krave snack

 

As performances for the novice, pre-professional or recreational dancer, just do not last that long, or come that frequently, there would seem to be little if any change necessary in diet, but as you go you do increase your caloric intake because you need more energy, such as for that variation, not less, and there is gap with regard to dancers who are new to this and virtually no help in understanding or dealing with it available. There is almost no mercy for students, because that is going to be displayed and no matter the age, they look at the package-how well you dance, pose, and what you look like. Sometimes there is device and trickery, but there is almost always a moment of truth for a dancer, when all is exposed and the fat shows or lack of lean muscle shows. The result of working so hard everyday should be visible, the labor, the effort, the pain, but it does not always meet our expectations and you cannot fathom why or what is causing it. Sometimes there are only minor things about ourselves that we want to change and as dancers we know that requires work-another small part of our attention focused on that trouble area to fix-no matter what we do, it is always going to be a juggling act. Learning to eat healthier is the first step to controlling the weight and to seeing a leaner you.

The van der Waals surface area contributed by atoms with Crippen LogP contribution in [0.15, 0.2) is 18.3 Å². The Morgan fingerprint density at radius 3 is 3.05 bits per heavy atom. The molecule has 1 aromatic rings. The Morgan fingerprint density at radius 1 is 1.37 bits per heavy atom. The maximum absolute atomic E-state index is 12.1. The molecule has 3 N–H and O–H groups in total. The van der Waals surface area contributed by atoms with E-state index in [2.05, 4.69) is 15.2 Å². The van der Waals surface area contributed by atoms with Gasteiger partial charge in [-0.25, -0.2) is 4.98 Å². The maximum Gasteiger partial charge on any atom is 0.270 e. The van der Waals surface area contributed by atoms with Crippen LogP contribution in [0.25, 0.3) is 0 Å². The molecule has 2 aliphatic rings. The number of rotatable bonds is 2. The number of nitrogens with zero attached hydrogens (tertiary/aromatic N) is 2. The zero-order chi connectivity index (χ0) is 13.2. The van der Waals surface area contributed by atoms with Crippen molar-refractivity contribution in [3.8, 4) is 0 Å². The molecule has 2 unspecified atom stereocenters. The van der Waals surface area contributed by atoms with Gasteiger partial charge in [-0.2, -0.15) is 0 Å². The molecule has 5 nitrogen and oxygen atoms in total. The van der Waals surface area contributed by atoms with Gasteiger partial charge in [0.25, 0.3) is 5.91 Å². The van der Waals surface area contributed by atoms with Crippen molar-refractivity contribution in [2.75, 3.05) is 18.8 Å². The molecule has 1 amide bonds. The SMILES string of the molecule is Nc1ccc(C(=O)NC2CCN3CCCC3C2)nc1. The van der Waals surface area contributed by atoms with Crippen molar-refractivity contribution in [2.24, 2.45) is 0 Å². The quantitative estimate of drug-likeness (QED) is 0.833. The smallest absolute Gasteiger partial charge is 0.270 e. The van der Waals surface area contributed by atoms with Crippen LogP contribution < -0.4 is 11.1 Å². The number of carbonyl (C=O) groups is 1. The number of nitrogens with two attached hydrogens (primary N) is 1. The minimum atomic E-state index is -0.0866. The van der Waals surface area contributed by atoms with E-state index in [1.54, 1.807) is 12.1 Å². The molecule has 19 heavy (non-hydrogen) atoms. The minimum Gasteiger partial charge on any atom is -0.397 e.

It might be our backs, the space right at the top of our thighs where there is a little bit of fat (legs rub together), it might be calves, arms, bosom, or torso, but it is usually there and looking right back at us when we look in the mirror, or noticeable to people onstage. Chances are, when we put on our clothes, or take them all off, everything fits, looks beautiful and is fine, and we love ourselves, so we say, “I am just fine.” We work on other things and we cave in to hunger cravings, and that is an important word, c-r-a-v-i-n-g-s, when we get a break. That is why we do not want to get caught out not having edible food, which we have prepared, or accounted for, handy. We eat whatever is available or easy or we have prepared to eat, but is this what we need to build the body we want? We have to teach ourselves what is right and acceptable for our own body chemistry and activity level and for every woman, this is a job, it is habits and discipline, and knowledge of ourselves, and time to develop. We have to work on it, sometimes inch by inch, because as dancers, our bodies are observed very closely, judged and they are our tools. Dancers later into life deal with other issues. So this project sometimes never stops, particularly if we have been unsuccessful in our dieting attempts, suffer from low self esteem, believe we come from FAT people, have big bones, are large, are flabby, and in fact, some of these diets can result in extra fat stores being accumulated just in case we decide to diet again, compounding our problems. Or if something is working, we often don’t change at all, but our bodies DO, making that diet ultimately wrong later on. The truth is, the body fights back!